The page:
Successful Monitoring of Fluoxetine-Induced Nocturnal Bruxism: A Case Report
J Clin Psychiatry 2012;73(3):366
© Copyright 2017 Physicians Postgraduate Press, Inc.
Purchase This PDF for $40.00
If you are not a paid subscriber, you may purchase the PDF.
(You'll need the free Adobe Acrobat Reader.)
Receive immediate full-text access to JCP. You can subscribe to JCP online-only ($86) or print + online ($156 individual).
With your subscription, receive a free PDF collection of the NCDEU Festschrift articles. Hurry! This offer ends December 31, 2011.
If you are a paid subscriber to JCP and do not yet have a username and password, activate your subscription now.
As a paid subscriber who has activated your subscription, you have access to the HTML and PDF versions of this item.
Click here to login.
Did you forget your password?
Still can't log in? Contact the Circulation Department at 1-800-489-1001 x4 or send email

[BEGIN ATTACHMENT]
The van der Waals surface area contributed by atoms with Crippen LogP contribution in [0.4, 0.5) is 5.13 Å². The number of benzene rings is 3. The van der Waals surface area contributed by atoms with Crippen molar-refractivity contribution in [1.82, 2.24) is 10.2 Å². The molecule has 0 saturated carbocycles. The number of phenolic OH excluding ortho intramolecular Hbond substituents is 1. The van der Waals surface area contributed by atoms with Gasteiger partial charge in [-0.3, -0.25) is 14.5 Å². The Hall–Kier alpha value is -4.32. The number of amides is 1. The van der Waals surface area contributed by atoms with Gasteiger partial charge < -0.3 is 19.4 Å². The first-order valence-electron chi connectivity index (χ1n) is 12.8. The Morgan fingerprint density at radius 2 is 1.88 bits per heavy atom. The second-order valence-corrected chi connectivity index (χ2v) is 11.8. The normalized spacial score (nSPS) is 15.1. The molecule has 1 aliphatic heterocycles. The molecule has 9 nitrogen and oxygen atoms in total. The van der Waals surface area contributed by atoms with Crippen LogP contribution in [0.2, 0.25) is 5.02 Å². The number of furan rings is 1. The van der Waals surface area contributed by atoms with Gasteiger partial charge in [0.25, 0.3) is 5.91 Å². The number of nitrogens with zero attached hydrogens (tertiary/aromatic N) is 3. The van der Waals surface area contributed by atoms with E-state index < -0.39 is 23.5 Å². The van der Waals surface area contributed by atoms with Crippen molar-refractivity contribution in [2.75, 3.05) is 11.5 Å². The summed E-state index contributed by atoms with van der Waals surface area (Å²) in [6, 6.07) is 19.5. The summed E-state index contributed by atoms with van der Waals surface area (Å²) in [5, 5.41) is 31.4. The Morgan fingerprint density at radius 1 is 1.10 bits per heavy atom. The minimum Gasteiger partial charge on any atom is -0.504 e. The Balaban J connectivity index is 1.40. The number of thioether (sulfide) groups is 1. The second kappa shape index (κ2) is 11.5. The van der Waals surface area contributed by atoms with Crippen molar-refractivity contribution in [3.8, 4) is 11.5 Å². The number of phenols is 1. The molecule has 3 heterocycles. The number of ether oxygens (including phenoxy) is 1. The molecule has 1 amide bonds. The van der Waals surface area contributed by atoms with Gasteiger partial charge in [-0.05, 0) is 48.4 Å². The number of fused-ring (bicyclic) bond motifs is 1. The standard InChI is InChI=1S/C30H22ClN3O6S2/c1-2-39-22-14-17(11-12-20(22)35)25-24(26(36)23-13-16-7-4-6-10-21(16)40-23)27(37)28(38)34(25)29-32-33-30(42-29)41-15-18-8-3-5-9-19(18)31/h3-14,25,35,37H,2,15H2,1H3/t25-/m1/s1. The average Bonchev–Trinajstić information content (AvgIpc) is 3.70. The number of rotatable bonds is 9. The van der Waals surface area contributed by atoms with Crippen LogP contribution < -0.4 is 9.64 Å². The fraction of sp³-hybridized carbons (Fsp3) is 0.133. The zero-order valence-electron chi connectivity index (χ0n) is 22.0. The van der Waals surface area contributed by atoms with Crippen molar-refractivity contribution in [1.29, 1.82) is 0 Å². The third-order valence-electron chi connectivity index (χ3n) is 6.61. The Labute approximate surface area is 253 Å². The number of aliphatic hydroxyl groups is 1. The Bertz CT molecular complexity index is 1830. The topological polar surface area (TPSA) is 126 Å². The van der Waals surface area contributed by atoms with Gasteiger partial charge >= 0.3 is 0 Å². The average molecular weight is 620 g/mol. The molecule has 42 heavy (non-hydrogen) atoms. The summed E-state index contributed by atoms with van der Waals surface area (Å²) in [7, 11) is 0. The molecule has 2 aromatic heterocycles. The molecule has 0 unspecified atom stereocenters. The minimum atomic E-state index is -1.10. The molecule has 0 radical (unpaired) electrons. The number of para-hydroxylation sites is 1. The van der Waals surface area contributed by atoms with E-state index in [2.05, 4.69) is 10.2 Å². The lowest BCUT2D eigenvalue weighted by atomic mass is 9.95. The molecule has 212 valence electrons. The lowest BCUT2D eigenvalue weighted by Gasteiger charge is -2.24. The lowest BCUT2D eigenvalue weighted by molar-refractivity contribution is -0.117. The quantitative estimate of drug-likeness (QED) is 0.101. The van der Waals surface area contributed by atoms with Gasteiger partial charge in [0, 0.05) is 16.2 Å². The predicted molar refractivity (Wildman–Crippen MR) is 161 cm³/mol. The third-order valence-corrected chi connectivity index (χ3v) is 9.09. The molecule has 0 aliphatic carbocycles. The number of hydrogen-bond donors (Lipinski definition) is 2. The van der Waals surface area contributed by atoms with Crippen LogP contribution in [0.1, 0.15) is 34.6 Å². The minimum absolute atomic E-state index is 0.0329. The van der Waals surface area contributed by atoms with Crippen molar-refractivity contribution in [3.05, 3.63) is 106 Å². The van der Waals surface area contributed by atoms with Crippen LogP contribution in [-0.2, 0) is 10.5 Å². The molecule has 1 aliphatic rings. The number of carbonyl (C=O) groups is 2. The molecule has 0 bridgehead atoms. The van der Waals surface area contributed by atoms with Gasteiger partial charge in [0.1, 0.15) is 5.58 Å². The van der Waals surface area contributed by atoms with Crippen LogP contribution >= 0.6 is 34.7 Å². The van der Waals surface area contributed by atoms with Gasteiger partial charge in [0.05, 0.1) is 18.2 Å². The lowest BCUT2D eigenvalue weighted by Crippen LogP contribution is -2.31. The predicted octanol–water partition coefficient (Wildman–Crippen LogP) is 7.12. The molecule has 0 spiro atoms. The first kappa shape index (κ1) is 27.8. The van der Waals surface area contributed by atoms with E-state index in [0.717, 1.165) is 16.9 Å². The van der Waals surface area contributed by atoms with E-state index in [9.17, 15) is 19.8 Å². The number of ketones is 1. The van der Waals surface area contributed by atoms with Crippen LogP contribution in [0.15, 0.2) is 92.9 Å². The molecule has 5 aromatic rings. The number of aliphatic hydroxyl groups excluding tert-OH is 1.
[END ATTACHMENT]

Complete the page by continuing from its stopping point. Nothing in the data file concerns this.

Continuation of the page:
Because this piece does not have an abstract, we have provided for your benefit the first 3 sentences of the full text.
Nocturnal bruxism, the involuntary grinding and/or clenching of teeth during sleep, which has been classified as a parasomnia, reportedly causes many dental and oral problems. Moreover, it may be an untoward symptom that leads to a compromised ability to achieve or maintain therapeutic doses of selective serotonin reuptake inhibitors (SSRIs). To the best of our knowledge, this is the first report to document the successful monitoring of fluoxetine-induced nocturnal bruxism in a healthy adult without a change in the patient’s medication regimen.